Easter Island 2010 Eclipse Page
again had the pleasure of traveling with TravelQuest
International, my preferred
Eclipses have taken me to the ends of the earth. Novosibirsk, Siberia, Russia and Zambia were hardly on my bucket list; however, Easter Island is someplace I have always wanted to go.
The natives bill Rapa Nui as “the most remote place on earth”. I supposed if the claim is based on the distance from others then it is safe as the nearest occupied land is Pitcairn Island. However, a place with regular ship and plane service as well as cell phone and internet is not “off the grid”. That distinction more correctly belongs to its neighbor.
reach the island from either Tahiti or Santiago. For
group it was a 5
hour flight from Chile. It’s winter there now. Santiago was surrounded
covered hills. Easter Island is in its rainy season - not ideal eclipse
together a wonderful
collage of the Easter
famous for its moai which are the remnants of the native civilization.
all of the people now live in the southwest corner. Most of the
island is a World Heritage Park
which preserves a pastoral feel for the island as opposed to the
sprawl of Tahiti. All of the moai were toppled before first European
due to internal fighting. The various
sites in the park contain the moai in various states of well restored,
and left alone.
For more pictures of Easter Island see the Easter Island Picture Page
The morning of the eclipse looked hopeful. The weather was broken to scattered clouds, but with very high winds. As the morning progressed clumps of clouds raced past. It was anyone’s guess whether totality would be in a cloud or a clear patch.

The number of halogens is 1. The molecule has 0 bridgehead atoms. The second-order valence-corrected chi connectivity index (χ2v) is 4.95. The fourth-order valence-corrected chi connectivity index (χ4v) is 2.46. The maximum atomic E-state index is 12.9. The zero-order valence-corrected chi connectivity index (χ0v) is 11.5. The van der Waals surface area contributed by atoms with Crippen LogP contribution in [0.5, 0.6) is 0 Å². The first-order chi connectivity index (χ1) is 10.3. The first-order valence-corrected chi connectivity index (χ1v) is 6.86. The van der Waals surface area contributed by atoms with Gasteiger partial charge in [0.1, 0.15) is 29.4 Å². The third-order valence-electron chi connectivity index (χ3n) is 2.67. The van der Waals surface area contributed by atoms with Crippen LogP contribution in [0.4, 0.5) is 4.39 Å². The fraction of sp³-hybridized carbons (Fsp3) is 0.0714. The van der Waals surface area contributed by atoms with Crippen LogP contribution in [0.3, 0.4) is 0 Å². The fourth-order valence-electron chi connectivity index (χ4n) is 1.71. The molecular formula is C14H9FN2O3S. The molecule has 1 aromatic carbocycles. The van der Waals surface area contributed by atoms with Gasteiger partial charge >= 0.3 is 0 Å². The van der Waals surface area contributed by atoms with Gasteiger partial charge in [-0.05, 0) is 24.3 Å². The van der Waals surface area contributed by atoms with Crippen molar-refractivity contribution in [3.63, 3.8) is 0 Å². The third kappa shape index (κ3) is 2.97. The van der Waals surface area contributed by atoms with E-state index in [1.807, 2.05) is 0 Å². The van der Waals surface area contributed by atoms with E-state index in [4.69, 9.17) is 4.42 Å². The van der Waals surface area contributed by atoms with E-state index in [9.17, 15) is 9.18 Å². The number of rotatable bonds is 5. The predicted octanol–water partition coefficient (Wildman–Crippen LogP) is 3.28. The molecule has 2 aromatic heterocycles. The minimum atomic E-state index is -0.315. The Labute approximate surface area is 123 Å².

This was going to be a 4 minute plus eclipse so I thought it would not have as interesting a shadow as in Russia. In the similarly long Libya eclipse I used a computer to execute a carefully scripted program. This snapped shots of the prominences at the start slowing down to take a shot of the new moon in earthshine. In Libya the computer allowed me to observe with minimal interruptions. Since I wanted to actually look at the eclipse this time as well (as opposed to futzing with a camera) I decided on a simple plan, but one that would allow me to capture something that I have never seen before: Baily’s Beads.
Baily’s Beads occur in the seconds before 2nd contact and after 3rd contact (when the photosphere disappears and reappears). The moon is not a perfect sphere. The sun shining through valleys along the edge results in a beaded appearance, but only for a second or so. Since the bright surface of the sun is still visible you have to view these with a telescope using either a solar filter or with a camera using very fast shutter speed. Using a solar filter would not work since I wanted to see/capture the prominences that are visible for the few seconds after (before) contact. I did not want to be fussing with a solar filter while totality was happening! Thus I wanted to try with a camera on my telescope set to a fast speed (1/1250) controlled by a shutter release with me madly pushing the camera to get as many photos as possible.
The warning on every telescope I have ever seen is to not point it at the sun. That is good advice and our safety briefing included many examples of the sun causing damage to optics. I have personally seen a magnifying finder burn a hole in the reticle when someone forgot to cover it when observing a sunset comet a few years ago. Thus taking these pictures without damaging my equipment was part of the challenge.